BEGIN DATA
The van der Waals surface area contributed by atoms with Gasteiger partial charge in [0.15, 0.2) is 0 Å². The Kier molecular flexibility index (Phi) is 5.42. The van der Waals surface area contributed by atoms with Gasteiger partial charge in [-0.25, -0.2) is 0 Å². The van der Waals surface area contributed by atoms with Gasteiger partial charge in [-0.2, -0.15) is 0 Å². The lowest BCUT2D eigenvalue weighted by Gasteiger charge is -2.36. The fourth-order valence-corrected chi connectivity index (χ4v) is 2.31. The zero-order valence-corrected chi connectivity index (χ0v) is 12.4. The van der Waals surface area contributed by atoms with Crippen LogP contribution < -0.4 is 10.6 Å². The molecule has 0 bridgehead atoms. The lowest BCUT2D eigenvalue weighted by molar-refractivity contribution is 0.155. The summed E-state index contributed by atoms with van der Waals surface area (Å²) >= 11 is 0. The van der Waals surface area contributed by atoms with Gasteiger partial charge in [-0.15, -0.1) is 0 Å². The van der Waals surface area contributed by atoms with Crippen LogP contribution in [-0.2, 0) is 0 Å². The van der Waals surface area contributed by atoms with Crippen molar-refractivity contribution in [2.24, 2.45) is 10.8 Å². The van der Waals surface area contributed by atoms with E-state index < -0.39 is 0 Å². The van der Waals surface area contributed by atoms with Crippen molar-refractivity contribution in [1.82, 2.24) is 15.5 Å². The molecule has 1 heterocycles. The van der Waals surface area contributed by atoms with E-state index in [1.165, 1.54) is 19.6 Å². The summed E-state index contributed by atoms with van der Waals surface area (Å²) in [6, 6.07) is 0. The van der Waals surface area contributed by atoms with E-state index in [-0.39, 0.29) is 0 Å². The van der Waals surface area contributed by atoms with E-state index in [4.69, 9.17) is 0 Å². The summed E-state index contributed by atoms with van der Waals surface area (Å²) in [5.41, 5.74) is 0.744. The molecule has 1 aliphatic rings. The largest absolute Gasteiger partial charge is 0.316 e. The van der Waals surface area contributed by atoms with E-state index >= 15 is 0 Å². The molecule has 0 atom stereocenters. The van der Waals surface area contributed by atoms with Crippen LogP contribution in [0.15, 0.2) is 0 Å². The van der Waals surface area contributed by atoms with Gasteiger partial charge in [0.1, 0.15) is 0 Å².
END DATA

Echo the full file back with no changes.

The van der Waals surface area contributed by atoms with Gasteiger partial charge in [0.15, 0.2) is 0 Å². The Kier molecular flexibility index (Phi) is 5.42. The van der Waals surface area contributed by atoms with Gasteiger partial charge in [-0.25, -0.2) is 0 Å². The van der Waals surface area contributed by atoms with Gasteiger partial charge in [-0.2, -0.15) is 0 Å². The lowest BCUT2D eigenvalue weighted by Gasteiger charge is -2.36. The fourth-order valence-corrected chi connectivity index (χ4v) is 2.31. The zero-order valence-corrected chi connectivity index (χ0v) is 12.4. The van der Waals surface area contributed by atoms with Crippen LogP contribution < -0.4 is 10.6 Å². The molecule has 0 bridgehead atoms. The lowest BCUT2D eigenvalue weighted by molar-refractivity contribution is 0.155. The summed E-state index contributed by atoms with van der Waals surface area (Å²) >= 11 is 0. The van der Waals surface area contributed by atoms with Gasteiger partial charge in [-0.15, -0.1) is 0 Å². The van der Waals surface area contributed by atoms with Crippen LogP contribution in [-0.2, 0) is 0 Å². The van der Waals surface area contributed by atoms with Crippen molar-refractivity contribution in [2.24, 2.45) is 10.8 Å². The van der Waals surface area contributed by atoms with E-state index < -0.39 is 0 Å². The van der Waals surface area contributed by atoms with Crippen molar-refractivity contribution in [1.82, 2.24) is 15.5 Å². The molecule has 1 heterocycles. The van der Waals surface area contributed by atoms with E-state index in [1.165, 1.54) is 19.6 Å². The summed E-state index contributed by atoms with van der Waals surface area (Å²) in [6, 6.07) is 0. The van der Waals surface area contributed by atoms with E-state index in [-0.39, 0.29) is 0 Å². The van der Waals surface area contributed by atoms with E-state index in [4.69, 9.17) is 0 Å². The summed E-state index contributed by atoms with van der Waals surface area (Å²) in [5.41, 5.74) is 0.744. The molecule has 1 aliphatic rings. The largest absolute Gasteiger partial charge is 0.316 e. The van der Waals surface area contributed by atoms with E-state index >= 15 is 0 Å². The molecule has 0 atom stereocenters. The van der Waals surface area contributed by atoms with Crippen LogP contribution in [0.15, 0.2) is 0 Å². The van der Waals surface area contributed by atoms with Gasteiger partial charge in [0.1, 0.15) is 0 Å².